U.S. Soldier Dies In Iraqi Kurdistan; Coalition Denies Coronavirus Or Enemy Action

Flickr / U.S. Department of Defense
May 6, 2020 Topic: Security Region: Middle East Blog Brand: Middle East Watch Tags: IraqKurdistanArmyWarCoronavirus

U.S. Soldier Dies In Iraqi Kurdistan; Coalition Denies Coronavirus Or Enemy Action

The Army called it “a non-combat-related incident.”

The U.S. Army released the name of a soldier late on Tuesday who had been killed near Erbil, Iraqi Kurdistan in “a non-combat-related incident” on Monday. 

The details of the incident were still unclear, but the international counterterrorism coalition was quick to deny that the coronavirus, also known as COVID-19, was the cause of death. 

“The cause of death remains under investigation, but COVID-19 is not suspected,” a spokesperson for Operation Inherent Resolve wrote in a statement. 

The Army identified the deceased soldier as Sgt. Christopher Wesley Curry, a twenty-three-year-old man from Terre Haute, Indiana, after notifying his family. 

He had been assigned to the 3rd Battalion, 21st Infantry Regiment, 1st Stryker Brigade Combat Team, 25th Infantry Division based in Fort Wainwright, Alaska. 

The incident occurred in Erbil, the capital of the semi-autonomous Kurdistan Region of Iraq. 

The U.S. military also awarded Purple Hearts on Monday to twenty-nine U.S. troops who had been injured in the Iranian missile attack on Al-Asad Air Base on January 8. Over 110 service members received traumatic brain injuries during the attack, which came as retaliation for the killing of Iranian spymaster Maj. Gen. Qassim Suleimani. 

Eighth members of Combined Joint Task Force Operation Inherent Resolve, the international coalition against the Islamic State in Iraq and Syria, have passed away this year. 

Sgt. First Class John David Randolph Hilty also died in a “non-combat-related incident” in Erbil on March 30. 

Three members of the coalition, including two U.S. troops and a British combat medic, were killed when Iranian-backed militias attacked Camp Taji in the outskirts of Baghdad on March 11.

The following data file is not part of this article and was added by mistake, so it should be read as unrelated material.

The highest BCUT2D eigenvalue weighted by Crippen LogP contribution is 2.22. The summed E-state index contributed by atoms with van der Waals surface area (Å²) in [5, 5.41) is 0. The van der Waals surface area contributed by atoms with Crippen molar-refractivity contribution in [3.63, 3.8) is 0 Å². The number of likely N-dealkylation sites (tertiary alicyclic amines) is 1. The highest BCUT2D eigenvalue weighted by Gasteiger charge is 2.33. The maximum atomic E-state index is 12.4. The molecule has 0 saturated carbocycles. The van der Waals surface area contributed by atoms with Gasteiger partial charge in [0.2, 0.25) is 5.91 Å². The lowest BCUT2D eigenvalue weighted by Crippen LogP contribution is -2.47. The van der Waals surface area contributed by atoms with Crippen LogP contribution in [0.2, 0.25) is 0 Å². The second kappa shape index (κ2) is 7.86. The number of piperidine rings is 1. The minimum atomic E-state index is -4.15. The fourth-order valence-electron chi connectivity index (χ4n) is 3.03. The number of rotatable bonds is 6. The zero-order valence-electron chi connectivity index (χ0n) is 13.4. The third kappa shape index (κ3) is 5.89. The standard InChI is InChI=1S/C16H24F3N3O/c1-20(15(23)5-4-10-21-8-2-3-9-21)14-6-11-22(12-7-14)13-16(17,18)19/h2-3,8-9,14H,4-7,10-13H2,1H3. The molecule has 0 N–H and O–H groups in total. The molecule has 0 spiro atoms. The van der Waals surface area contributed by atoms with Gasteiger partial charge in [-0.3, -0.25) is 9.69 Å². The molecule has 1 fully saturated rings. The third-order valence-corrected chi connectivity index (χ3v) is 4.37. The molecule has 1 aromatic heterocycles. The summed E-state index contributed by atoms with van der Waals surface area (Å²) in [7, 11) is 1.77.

Islamic State militants killed two Marines during a joint U.S.-Iraqi raid against a cave complex in the Kurdish region on March 8. 

Ninety-four U.S. service members have lost their lives in total during Operation Inherent Resolve, according to statistics released by the Department of Defense on Monday. Seventy-three of these deaths—as well as two Department of Defense civilian employee deaths—were due to “non-hostile” action. 

U.S. troops had begun withdrawing from smaller Iraqi bases and consolidating in Baghdad, Erbil, and Al-Asad Air Base since late March. Operation Inherent Resolve also temporarily suspended training missions in light of the coronavirus pandemic. 

The task force has not announced any cases of the novel coronavirus within its ranks, which has been a persistent concern for U.S. forces around the world. All new personnel are subject to fourteen days of quarantine before joining Operation Inherent Resolve. 

There are more than five thousand U.S. troops still deployed to Iraq and Syria. 

Matthew Petti is a national security reporter at the National Interest. Follow him on Twitter: @matthew_petti

Image: Flickr / U.S. Department of Defense